The article sharply attacks illusions, false hopes and magic solutions, and advocates Leninist rigour. But in so doing he also develops a fatalistic line which seems to us dangerous. Our failure deserves detailed study, but we do not think we were wrong to try to fight in the social movements, or to attempt to respond to the reformists in the political field. We are not back in the wilderness, and the strategy of Leninist and proletarian bunker closed in on itself does not seem to us to fit the period.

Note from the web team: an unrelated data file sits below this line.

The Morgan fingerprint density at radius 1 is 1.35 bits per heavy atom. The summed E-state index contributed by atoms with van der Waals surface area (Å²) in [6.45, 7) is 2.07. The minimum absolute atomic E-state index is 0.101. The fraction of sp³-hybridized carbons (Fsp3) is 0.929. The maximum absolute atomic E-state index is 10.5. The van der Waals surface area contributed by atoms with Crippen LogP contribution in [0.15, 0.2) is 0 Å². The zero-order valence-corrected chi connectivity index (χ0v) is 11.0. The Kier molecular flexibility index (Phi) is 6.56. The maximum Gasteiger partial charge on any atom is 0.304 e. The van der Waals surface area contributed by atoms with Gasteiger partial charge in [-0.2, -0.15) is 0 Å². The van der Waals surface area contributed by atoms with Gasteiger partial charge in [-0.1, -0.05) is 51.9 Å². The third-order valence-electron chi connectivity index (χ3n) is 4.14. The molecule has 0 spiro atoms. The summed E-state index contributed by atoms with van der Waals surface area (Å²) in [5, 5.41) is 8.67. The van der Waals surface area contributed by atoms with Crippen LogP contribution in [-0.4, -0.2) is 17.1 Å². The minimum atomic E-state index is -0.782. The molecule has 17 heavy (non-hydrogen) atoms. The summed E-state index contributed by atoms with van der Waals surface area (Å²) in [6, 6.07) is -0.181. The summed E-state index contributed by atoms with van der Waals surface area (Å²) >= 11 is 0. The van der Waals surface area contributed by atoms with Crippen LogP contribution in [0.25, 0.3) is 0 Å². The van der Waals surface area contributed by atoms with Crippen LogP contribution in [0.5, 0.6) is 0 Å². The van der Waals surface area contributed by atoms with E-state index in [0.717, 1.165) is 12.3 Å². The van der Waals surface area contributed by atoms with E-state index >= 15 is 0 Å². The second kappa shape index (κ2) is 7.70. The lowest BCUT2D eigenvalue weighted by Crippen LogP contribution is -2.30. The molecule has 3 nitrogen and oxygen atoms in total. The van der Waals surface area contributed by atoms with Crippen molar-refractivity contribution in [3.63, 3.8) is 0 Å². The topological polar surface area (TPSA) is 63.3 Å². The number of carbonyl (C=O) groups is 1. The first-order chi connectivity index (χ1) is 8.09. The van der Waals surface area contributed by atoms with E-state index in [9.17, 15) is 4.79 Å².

In theory that is what Lutte Ouvrière in France has done, which doesn’t prevent this pure and hard ‘bunker’ from being crudely opportunist on the electoral level and from evading struggles of the moment (for example against racism). Of course the SWP is not guilty of these faults, but if it is necessary to fight against false ‘optimistic’ answers, it seems to us that it is also necessary to be careful of false ‘pessimistic’ answers.
Last updated on 9.9.2013